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G7 Promises Cash to Taliban If They Agree to List of Demands

Despite failing to secure an extension to the August 31 withdrawal deadline, Johnson claimed the G7’s ‘considerable influence’ could help bring the Taliban to heel.

British Prime Minister Boris Johnson made a dramatic offer on behalf of the G7 to the Taliban last night, saying the West would unfreeze hundreds of millions of pounds in funding if the group agreed to a string of conditions, reports The Daily Mail.

Despite failing to secure an extension to the August 31 withdrawal deadline, the Prime Minister claimed the G7’s ‘considerable influence’ could help bring the Taliban to heel.

Johnson, who hosted an emergency virtual G7 meeting last night, said the powers would allow Afghanistan’s new leaders to access frozen funds if they allowed girls to be educated, prevented the country from becoming a breeding ground for terror and cracked down on the heroin trade.

He added that the G7’s ‘number one condition’ was ‘safe passage’ for those who wanted to leave beyond the end of the month when Western troops pull out.

Downing Street said it was too early to say how much funding could be extended to the country and what it would be spent on. However, a statement from all G7 leaders suggested it would include humanitarian assistance.

It was reported earlier this month that the International Monetary Fund had blocked Afghanistan’s access to £330million in emergency reserves. Yesterday – despite the West’s demands – a Taliban spokesman said working women must stay at home for now for their own ‘safety’.

Johnson spoke after the meeting of G7 leaders, at which US President Joe Biden was said to have ignored pleas to extend the US evacuation beyond the end of the month.

The Prime Minister said: ‘Today the G7 agreed on a roadmap for future engagement with the Taliban,’ adding: ‘If those huge funds are going to be unfrozen eventually for use by the government and people of Afghanistan, then what we’re saying is Afghanistan can’t lurch back into becoming a breeding ground of terror, Afghanistan can’t become a narco-state, girls have to be educated up to the age of 18, and so on.’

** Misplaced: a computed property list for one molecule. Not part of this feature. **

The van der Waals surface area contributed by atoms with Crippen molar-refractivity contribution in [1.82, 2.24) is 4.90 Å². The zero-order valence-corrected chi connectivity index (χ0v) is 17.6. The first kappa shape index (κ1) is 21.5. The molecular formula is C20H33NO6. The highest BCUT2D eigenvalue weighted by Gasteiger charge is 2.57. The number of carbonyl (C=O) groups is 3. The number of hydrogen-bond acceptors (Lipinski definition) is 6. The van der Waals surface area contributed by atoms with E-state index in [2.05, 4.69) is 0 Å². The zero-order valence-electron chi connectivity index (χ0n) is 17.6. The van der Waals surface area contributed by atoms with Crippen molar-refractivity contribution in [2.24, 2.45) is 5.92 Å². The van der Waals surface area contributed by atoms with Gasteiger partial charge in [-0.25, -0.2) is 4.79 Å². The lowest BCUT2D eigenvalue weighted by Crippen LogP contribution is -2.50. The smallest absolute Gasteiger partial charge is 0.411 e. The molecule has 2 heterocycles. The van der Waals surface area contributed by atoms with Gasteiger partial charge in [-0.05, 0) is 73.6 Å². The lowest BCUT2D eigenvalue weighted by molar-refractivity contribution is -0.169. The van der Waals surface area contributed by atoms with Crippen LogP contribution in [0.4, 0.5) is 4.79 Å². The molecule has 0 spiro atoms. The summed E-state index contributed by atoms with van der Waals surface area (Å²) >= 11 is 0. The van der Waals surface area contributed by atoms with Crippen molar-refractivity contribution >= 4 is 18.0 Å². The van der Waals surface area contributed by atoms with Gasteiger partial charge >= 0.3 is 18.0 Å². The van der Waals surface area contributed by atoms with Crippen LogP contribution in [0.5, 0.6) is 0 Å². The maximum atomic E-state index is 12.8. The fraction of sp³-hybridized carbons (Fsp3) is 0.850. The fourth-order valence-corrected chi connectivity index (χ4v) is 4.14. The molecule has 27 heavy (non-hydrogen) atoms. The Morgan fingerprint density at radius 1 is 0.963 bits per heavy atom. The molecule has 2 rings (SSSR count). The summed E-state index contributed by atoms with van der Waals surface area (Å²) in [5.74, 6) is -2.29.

He said: ‘Those are important things that we value as G7, those are things that unite us in the West, those are things for which we fought for years in Afghanistan, and for which people in this country gave their lives. The point that was made today by G7 leaders is that we remain committed to those values and we remain committed to Afghanistan.

‘But the number one condition that we are insisting upon is safe passage beyond the 31st, beyond this initial phase, for those who want to leave Afghanistan.’

A joint statement from G7 leaders, along with the secretary generals of the UN and Nato, pledged to contribute to humanitarian efforts in the region – and demand that women’s rights be respected.

They said: ‘We call for adherence to obligations under international human rights law, including the rights of women, girls, and minority groups, and that international humanitarian law is upheld in all circumstances.’

The statement went on: ‘We support the UN in coordinating the immediate international humanitarian response in the region, including unfettered humanitarian access in Afghanistan, and will contribute collectively to that response.’

The global leaders said they would work with allies, G20 nations, the UN and countries neighbouring Afghanistan to address the ‘critical questions’ facing the new regime.

‘As we do this, we will judge the Afghan parties by their actions, not words,’ they said.

‘In particular, we reaffirm that the Taliban will be held accountable for their actions on preventing terrorism, on human rights, in particular, those of women, girls and minorities, and on pursuing an inclusive political settlement in Afghanistan.

‘The legitimacy of any future government depends on the approach it now takes to uphold its international obligations and commitments to ensure a stable Afghanistan.’

Yesterday, Taliban spokesman Zabihullah Mujahid told a press conference that women would be allowed to return to work when it was safer for them to do so. ‘Our security forces are not trained (in) how to deal with women – how to speak to women,’ he said.

‘It’s currently for their benefit to prevent any ill-treatment.’

Mujahid told reporters last week that women would be allowed to work and study and were a ‘very important part of society’.

‘We are guaranteeing all their rights, within the limits of Islam,’ he added.

When the Taliban last ruled Afghanistan in the late 1990s, women were confined to their homes and banned from going to school and work.